Thursday, September 3, 2009

How To Make 4g93 Perform Like B18c

Hi guys.

When i surfed on the net like usual, i found a very good article but i don't know who wrote this. I think the article is very informative for a 4g93 engine enthusiast like me =p. The writer share some of the recipes on how to make 4g93 engine perform like B18c engine from Honda. Kudos to the writer. So enough with my blabbering. Just read the article below!

In any engine, the only way to make more power is More Air and More Fuel. The easy part is getting the fuel. You simply use larger injectors, work the injectors harder (not recommended) or increase the number of injectors. The tricky part is to get the air in. To do this you either use some sort of device to compress the air and literally ram it through the inlet ports ala turbo charging/supercharging or you can try and increase the breathing performance and efficiency.
Now to increase the breathing efficiency you can do one of those things or all which is what most people normally do. This includes:

1. Increasing the port shape and size so that more air flows in without losing the velocity. As you know Bernoulli's Principle states that if you increase the area you lose the velocity but there are "tricks" which can be employed to juggle between both.

2. You increase the cam duration and lift. The longer the valves are opened and lifted the more the air can flow in. Unfortunately this area is again a compromise. A naturally aspirated engine that has big cam duration and lifts still needs the vacuum in the engine to draw the air in.

And as stated earlier, having the ports open sooner and more valve lift is the equivalent to increasing the air and you lose the velocity. The engine then struggles to breathe at low revs and occasionally loses one of its power strokes due to this efficiency. This phenomenon is called eight stroking and leads to that V8 like idle and poor low-end performance. It also leads to an over rich condition and generally leads to lots of bad exhaust emissions. This problem is not an issue once there's an increase in revs and the efficiency of the engine is enough to match the camshaft characteristics.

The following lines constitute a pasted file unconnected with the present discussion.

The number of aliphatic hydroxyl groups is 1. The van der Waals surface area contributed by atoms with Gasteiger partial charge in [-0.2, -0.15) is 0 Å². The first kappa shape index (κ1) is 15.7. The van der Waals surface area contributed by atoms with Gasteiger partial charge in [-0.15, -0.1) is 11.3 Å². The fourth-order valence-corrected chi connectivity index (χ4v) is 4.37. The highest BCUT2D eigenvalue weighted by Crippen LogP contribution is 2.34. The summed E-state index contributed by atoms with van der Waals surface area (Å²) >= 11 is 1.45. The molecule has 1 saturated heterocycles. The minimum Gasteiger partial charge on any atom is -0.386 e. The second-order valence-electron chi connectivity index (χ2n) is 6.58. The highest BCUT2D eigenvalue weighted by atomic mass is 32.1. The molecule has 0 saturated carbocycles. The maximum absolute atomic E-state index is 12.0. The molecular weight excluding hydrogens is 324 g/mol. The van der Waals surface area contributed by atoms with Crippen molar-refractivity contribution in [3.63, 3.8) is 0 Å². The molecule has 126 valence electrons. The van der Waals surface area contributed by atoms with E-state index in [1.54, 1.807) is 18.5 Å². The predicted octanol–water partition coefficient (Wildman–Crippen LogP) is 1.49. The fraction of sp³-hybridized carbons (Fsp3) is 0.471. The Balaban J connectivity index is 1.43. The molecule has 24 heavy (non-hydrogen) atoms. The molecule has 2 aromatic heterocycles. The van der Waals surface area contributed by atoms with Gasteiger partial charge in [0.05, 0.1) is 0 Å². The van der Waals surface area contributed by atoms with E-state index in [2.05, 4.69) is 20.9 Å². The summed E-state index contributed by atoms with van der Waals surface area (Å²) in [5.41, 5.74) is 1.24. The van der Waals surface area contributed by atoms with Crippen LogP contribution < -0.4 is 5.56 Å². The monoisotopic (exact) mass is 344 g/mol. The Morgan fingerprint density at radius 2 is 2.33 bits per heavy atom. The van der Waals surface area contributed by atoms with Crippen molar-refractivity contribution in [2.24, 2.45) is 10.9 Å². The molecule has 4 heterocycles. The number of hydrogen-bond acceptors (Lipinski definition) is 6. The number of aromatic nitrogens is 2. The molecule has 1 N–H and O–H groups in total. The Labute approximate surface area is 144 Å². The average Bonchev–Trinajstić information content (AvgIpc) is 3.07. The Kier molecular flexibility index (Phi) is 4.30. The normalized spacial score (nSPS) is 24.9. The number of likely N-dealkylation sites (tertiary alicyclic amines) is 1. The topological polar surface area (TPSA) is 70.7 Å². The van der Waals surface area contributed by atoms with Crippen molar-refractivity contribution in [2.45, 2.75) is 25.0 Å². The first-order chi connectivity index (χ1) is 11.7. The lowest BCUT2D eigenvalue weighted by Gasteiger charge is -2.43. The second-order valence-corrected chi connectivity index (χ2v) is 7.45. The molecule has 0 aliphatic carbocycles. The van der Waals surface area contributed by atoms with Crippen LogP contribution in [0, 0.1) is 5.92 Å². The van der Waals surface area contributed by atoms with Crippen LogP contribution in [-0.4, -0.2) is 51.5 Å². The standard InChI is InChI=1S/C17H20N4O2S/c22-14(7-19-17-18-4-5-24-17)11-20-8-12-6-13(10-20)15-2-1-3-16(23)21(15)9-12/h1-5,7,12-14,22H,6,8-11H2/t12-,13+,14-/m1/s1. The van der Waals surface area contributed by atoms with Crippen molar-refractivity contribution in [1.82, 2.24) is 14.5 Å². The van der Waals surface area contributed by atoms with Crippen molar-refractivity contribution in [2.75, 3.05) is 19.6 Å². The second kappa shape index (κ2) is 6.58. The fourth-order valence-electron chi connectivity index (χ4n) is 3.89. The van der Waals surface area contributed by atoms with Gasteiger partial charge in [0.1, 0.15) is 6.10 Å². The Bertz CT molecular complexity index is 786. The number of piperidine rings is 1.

So some bloke in Honda must have though "Heck, why can't I have the BEST of both worlds. I have a cam lobe profile that gives an excellent idle and good exhaust emission at low revs plus another cam lobe profile that will give me good breathing efficiency at high revs. Also, let's include an intermediate profile for excellent air swirl to further increase the airflow into the engine. While we're at it let's design a rocker mechanism that is operated using oil pressure via a solenoid to switch between the low and high cam profiles at a preset rpm. Let's control all this via the ECU.

This is what VTEC is. But remember, 1 & 2 are still interlinked. So Honda juggled between the best of both areas and came up with the very first B series engines 10 years ago.

B18c VTEC engine. Haha. Wish i can plonk this engine to my car!

Now let's go back to 2. First. There are many ways to open and close the cams and most road engines usually use a mechanism called a hydraulic lifter or followers. The advantage of this mechanism is it's quiet and doesn't need frequent and labour intensive adjustment like a solid lifter engine. Unfortunately there is a downside to the hydraulic lifter. They don't like long duration and lift.

Hydraulic lifters can suffer from three main maladies: -
i) Pumping up, where the lifter solidifies too early during the lift ramp of the cam and over-lifts the valve, this can happen when an engine is over-revved. But you can control this with a reasonable rev limit.

ii) Pumping-out where oil is evacuated from the lifter causing the lifter to solidify too late in the lifting ramp and the valve is under-lifted mainly caused by too fast a lift or too wide a duration.